A server running multiple containers with continuous/maximum uptime is of course very productive, but it is no good unless all those containers are well maintained and updated regularly.
However, the bigger question here is how do you know if there is an updated image available so that you can think of updating Docker containers?
I have already shown the steps to update docker containers with zero downtime earlier. In this tutorial, I'll tell you how to be immediately notified if any particular Docker service gets updated with a new image on Docker Hub.
Using Docker Notify to get notified of updated Docker images
Docker Notify is a freely available web service provided by Enso Origins that allows you to personalize your Docker notification updates with just your email address.
With Docker Notify, you can register yourself on their web service platform and create a list of all the Docker images you would wish to get notified about. So, whenever any particular Docker image receives a new update, you will immediately be notified via email!
Let's see how to use it.
Register yourself with Docker Notify
To use their free service, you need to sign up first. Head over to docker-notify.com and register your email:
After signing up, you will receive a new access token in your email to login. Note that this interface does not use a password-based method for both authentication and authorization. Every time you enter your email to login, you would be provided a new access token via your email alone and that would be valid for around 30 minutes.
Check your mailbox for an email from no-reply[at]enso-origins[dot]com and click on "access here" to login to the Docker Notify dashboard:
Remember to add the email address mentioned above to your known contacts list. This will ensure you always get notified directly on your primary inbox without worrying about them ending up in other folders of your mailbox.
Once that is ensured, we can start configuring our notifications. This is what you will see after clicking on "access here" from inside the email:
For now, I'm going to configure Ghost, Rocket Chat and Nextcloud.
First, I search for Ghost. You'll find other images that are present in the Docker Registry would also appear here that are either other versions or includes the same name.
Once selected, your choice will appear on the right-hand side:
Save your choice of Docker images
After confirming all your choices, please don't forget to update your changes:
On clicking on "update", you will receive a confirmation that the settings have indeed been successfully updated:
That's it! From this point onwards, you need not haunt Docker Hub every once in a while to learn whether that dockerized app received a new update or not. Ensured you have followed all the above steps correctly, you will always be notified about new updates via email!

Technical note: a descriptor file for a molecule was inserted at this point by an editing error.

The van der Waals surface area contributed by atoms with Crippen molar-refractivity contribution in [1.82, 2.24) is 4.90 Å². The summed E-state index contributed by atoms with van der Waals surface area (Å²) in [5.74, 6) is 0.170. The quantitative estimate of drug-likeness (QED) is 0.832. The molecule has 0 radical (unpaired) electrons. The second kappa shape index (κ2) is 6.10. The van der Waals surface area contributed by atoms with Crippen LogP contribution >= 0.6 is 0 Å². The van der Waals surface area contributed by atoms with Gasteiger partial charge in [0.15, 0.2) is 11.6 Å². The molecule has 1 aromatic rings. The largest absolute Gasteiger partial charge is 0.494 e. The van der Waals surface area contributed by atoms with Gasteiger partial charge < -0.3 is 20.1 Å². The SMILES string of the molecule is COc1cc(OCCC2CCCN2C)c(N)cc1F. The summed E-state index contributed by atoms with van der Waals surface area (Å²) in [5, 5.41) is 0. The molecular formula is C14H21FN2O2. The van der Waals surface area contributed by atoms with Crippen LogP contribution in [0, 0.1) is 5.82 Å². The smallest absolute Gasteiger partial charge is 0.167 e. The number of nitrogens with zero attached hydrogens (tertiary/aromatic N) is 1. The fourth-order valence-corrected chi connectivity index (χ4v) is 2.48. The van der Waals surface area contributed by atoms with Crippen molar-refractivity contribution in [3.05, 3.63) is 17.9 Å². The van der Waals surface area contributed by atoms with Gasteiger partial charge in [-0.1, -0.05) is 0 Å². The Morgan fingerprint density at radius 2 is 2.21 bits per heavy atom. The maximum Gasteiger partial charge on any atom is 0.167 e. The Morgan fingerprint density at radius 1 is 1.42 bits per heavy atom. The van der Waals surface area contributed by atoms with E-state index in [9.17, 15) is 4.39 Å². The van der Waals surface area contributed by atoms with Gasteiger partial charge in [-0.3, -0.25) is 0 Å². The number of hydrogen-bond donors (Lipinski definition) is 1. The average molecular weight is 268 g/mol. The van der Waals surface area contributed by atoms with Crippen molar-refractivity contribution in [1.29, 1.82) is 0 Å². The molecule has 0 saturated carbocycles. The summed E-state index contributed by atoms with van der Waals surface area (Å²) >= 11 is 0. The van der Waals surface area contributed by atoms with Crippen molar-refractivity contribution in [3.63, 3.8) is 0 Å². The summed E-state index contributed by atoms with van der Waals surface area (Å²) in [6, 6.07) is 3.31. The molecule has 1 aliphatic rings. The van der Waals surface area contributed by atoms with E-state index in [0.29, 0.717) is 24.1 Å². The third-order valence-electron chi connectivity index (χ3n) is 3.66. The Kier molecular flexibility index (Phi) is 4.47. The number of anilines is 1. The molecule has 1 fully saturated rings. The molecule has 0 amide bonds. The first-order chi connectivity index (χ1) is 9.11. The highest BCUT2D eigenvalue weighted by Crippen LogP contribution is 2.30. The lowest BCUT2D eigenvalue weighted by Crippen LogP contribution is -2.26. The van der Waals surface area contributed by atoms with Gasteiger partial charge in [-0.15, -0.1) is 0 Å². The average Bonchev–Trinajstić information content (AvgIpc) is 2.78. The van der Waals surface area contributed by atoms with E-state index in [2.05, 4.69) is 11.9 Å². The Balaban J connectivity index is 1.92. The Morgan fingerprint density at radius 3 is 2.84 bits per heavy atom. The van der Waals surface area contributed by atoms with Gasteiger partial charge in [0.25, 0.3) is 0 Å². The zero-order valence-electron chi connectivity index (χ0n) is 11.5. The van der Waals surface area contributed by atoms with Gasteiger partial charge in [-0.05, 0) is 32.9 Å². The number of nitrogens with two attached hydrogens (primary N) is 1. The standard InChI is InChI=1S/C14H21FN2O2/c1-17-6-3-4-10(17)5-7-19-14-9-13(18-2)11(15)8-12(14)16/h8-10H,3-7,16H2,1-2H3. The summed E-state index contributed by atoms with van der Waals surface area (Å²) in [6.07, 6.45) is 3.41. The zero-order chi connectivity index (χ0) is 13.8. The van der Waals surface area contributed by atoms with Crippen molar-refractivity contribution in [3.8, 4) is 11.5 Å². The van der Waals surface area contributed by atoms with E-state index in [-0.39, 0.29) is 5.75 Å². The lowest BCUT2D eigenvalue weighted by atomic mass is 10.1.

Please also note that any time you can always unsubscribe or even delete your account if not required in the future.
Thoughts on using Docker Notify
At a personal level, Docker Notify really helped me in notifying about a recent update on Rocket Chat that was specifically released to fix a security vulnerability.
Rocket Chat does have a bot called "rocket.cat" that notifies about such news on the App. Honestly, this bot always notifies well on time but for this particular update, due to some issue, the bot did not notify me on time and I received the notification after the update was already done! So having these notifications on your email directly via Docker Notify can be very helpful!
Rocket Chat is just one app that fortunately has its own bot to notify its self-hosted instances about updates through a message on their app. But there are numerous other apps that do not have similar provisions and that is when Docker Notify becomes so resourceful!
Apart from Docker Notify, there is another Open-Source alternative to this solution with a rather exhaustive set of features which is called Diun offered by CrazyMax.
After comparing both, I found Docker Notify to be easier to use. No set-up or self-hosting configuration required here.
I have been using Docker Notify for quite a long time to manage my containers, and it helps me a lot. Even though Diun provides a host of features undoubtedly and broadly specializes in this domain, I'd still rather stick with Docker Notify because of its extremely simple, intuitive and user-friendly interface. I'm sure it wouldn't be much of a difficult task to achieve the same with Diun in the future.
I also hope that at some point, Docker Notify becomes open source as well so that anyone could self-host it as their web instance.
So in this short tutorial, we learnt about how to configure your own personalized and automated docker update notification system with Docker Notify. Hope you found it useful. Please do not hesitate if you have any thoughts, feedback or comments to share in the conversation section below.